Today's snowfall has certainly been a pain from a commuting standpoint. But it's nothing special in the history of Denver weather (so far), especially considering how often the city is clobbered by spring storms. According to data shared by the National Oceanic and Atmospheric Administration, ten of the twenty largest-ever Denver snowfall totals took place in March and April. Look below to count down the top ten, complete with vintage photos and excerpts from news accounts dating back as far as the 1800s. Number 10: April 20-22, 1933 -- 16.8 inches From the Record Journal of Douglas County: "Prospects of bumper crops in northeastern Colorado have brightened as a result of a snow fall of from two feet to eighteen inches over that entire section recently." Number 9: March 20-21, 1952 -- 16.9 inches From The Examiner: "In 1952...a major snow storm produced north wind gusts to 35 mph and dumped 16.9 inches of snowfall on Stapleton Airport. The maximum snow depth on the ground was 13 inches due to melting." Continue counting down Denver's ten biggest April-March snowstorms. Number 8: April 2, 1957 -- 17.3 inches From the CSU Libraries collection: "Well, the winter weather took a day longer to reach us, but it certainly has! Here's a look at a car in similar surroundings in 1957.
Number 7: March 31-April 1, 1891 -- Eighteen inches From the Fort Collins Weekly Courier:"Snow, snow, the beautiful snow. Surely we have enough snow to bring the wheat up, if only we could get a chance to sow it.
"We don't mind the snow, but we would like the weather to get a little warmer. We are tired of rubbing our ears and stamping our feet to keep from freezing."
Continue counting down Denver's ten biggest April-March snowstorms. Number 6: March 19-20, 1907 -- Eighteen inches From the Steamboat Pilot: "The marshal is doing some good work this week, cleaning the sidewalks of snow and ice and making trenches to lead off the snow water." Number 5: April 17-19, 1920 -- 18.2 inches From the Hugo Range Leader: "Mr. and Mrs. D.E. Calkins and little daughter, Miss Margaret...enjoyed the local-talent minstrel show.... Mrs. Calkins reports that her brother, Guy Henderson, suffered a loss of 80 head of cattle during the recent blizzard." Continue counting down Denver's ten biggest April-March snowstorms. Number 4: March 20-22, 1944 -- 18.5 inches From the Rocky Mountain News: "Although March brings the beginning of spring, wintry weather often rules the roost. Warm, moist air trying to make a return trip from its southern vacation clashes with the cold leftovers of winter. The result usually is not a peaceful one. Our record snowfall for the month of March is 32.5 inches in March 1944.... Even our 'normal. snowfall for the month is high at 12.8 inches." Number 3 -- March 5-6, 1983 -- 18.7 inches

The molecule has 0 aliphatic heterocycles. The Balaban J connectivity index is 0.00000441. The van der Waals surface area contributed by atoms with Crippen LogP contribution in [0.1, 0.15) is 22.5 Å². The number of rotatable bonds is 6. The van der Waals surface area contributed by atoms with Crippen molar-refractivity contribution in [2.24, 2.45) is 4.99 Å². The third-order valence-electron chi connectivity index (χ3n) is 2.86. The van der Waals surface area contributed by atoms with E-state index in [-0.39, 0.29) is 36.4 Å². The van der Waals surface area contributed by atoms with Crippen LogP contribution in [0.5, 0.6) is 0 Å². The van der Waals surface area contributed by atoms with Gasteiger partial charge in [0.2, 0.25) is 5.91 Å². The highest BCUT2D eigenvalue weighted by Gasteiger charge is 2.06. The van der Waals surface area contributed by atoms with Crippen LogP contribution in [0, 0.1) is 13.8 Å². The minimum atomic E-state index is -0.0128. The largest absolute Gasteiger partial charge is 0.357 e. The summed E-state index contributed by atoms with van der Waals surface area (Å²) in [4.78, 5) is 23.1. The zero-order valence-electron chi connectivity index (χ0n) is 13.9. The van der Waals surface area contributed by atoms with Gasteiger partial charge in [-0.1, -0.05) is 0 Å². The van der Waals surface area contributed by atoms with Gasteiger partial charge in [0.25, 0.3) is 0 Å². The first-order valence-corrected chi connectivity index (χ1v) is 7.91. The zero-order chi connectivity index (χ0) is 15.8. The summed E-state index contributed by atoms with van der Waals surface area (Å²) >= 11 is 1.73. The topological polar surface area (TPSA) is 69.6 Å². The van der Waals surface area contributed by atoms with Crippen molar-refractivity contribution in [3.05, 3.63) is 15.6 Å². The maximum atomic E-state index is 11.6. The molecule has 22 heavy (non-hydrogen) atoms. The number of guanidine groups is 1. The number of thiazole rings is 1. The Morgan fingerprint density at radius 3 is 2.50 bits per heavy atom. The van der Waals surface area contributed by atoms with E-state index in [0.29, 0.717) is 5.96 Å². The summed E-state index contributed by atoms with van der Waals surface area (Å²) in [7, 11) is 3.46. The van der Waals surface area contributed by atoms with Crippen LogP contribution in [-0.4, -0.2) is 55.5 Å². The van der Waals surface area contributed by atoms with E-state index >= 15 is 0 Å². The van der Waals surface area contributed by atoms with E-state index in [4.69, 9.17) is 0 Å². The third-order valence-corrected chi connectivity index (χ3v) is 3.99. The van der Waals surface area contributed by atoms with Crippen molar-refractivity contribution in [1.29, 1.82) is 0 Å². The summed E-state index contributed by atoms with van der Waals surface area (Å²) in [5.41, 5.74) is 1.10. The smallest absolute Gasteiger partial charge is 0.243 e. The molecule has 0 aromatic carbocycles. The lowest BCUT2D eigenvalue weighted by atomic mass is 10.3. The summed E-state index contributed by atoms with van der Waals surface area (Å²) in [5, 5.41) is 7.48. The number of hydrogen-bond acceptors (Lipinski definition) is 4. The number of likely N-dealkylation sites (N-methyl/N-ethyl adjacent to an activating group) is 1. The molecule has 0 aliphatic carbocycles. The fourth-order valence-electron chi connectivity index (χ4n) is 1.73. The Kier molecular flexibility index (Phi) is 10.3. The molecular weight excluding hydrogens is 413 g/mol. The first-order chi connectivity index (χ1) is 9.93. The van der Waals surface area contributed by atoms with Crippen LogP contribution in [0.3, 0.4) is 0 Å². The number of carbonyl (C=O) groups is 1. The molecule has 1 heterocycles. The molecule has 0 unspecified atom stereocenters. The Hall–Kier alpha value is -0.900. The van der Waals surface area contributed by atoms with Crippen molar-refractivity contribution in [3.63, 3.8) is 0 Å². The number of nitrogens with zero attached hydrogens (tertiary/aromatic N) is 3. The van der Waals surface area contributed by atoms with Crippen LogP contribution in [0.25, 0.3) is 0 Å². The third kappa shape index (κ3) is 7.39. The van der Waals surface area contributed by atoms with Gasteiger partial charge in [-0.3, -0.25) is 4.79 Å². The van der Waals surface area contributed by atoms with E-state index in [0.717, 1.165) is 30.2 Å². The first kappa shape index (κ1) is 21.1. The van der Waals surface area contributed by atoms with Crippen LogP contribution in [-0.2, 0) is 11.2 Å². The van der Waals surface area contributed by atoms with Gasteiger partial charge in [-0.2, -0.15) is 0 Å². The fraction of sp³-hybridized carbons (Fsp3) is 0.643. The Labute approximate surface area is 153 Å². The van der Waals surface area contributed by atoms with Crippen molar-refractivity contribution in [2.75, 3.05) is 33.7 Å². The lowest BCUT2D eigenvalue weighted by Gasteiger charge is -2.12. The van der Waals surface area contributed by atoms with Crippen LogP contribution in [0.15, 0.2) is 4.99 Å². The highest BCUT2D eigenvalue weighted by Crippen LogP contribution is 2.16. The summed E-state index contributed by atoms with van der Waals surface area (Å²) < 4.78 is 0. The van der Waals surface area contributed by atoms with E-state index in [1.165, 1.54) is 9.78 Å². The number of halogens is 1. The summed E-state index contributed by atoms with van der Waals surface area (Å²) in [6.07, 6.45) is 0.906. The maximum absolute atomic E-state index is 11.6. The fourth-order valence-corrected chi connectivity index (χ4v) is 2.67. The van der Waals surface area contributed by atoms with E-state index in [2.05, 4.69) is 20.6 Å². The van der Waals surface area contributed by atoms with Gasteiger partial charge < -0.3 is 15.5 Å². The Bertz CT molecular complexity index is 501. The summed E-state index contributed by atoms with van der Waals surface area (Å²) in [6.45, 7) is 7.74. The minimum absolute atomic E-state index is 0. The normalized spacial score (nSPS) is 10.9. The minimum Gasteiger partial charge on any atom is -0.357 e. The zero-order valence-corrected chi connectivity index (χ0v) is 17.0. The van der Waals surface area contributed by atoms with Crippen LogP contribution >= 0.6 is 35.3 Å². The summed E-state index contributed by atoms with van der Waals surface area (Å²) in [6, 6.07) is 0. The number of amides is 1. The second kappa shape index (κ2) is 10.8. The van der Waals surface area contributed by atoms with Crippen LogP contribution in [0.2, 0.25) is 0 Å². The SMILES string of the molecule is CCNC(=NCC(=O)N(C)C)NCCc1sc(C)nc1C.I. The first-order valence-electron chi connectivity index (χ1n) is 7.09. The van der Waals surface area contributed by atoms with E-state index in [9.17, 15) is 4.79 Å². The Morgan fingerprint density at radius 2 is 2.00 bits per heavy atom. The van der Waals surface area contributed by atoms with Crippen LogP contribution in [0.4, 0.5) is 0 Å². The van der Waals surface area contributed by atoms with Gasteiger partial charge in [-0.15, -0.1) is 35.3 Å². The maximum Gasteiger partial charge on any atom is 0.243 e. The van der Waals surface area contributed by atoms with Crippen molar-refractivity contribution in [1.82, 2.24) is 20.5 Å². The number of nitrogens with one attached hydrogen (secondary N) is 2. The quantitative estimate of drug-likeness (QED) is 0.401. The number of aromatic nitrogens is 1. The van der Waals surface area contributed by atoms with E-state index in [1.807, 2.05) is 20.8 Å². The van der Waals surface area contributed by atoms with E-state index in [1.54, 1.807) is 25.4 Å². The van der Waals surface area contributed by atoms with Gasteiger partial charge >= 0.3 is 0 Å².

From the Rocky Mountain News: "March of 1983 was a particularly snowy month, with 30.5 inches reported in Denver. From 15 to 25 inches fell in the Denver area during a single storm, with nearly 3 feet reported at Copper Mountain."
Continue counting down Denver's ten biggest April-March snowstorms. Number 2: April 24-25, 1935 -- Nineteen inches From the Record Journal of Douglas County: "River commissioner W.J. McAnelly of Fort Collins told Greeley residents recently they will have sufficient water this summer for all domestic purposes, including irrigation." Number 1: March 17-19, 2003 -- 31.8 inches From the Boulder Daily Camera: "One week after the 2003 snowstorm, the bills are starting to roll in.
"And they`re big ones: An insurance group estimates the storm cost $33.6 million in damages to homes and cars across the state so far.
"But the real cost of the storm includes so much that isn`t part of that figure: Large commercial building damage, lost productivity, revenue losses from business closings, and hundreds of thousands of dollars in snow removal and emergency services costs.
"The estimated cost for snow removal and emergency services in Boulder County alone tops half a million dollars."
More from our Lists & Weirdness archive: "Photos: Top ten scariest out-of-state license plates to see in a snowstorm."
Keep Westword Free... Since we started Westword, it has been defined as the free, independent voice of Denver, and we would like to keep it that way. Offering our readers free access to incisive coverage of local news, food and culture. Producing stories on everything from political scandals to the hottest new bands, with gutsy reporting, stylish writing, and staffers who've won everything from the Society of Professional Journalists' Sigma Delta Chi feature-writing award to the Casey Medal for Meritorious Journalism. But with local journalism's existence under siege and advertising revenue setbacks having a larger impact, it is important now more than ever for us to rally support behind funding our local journalism. You can help by participating in our "I Support" membership program, allowing us to keep covering Denver with no paywalls.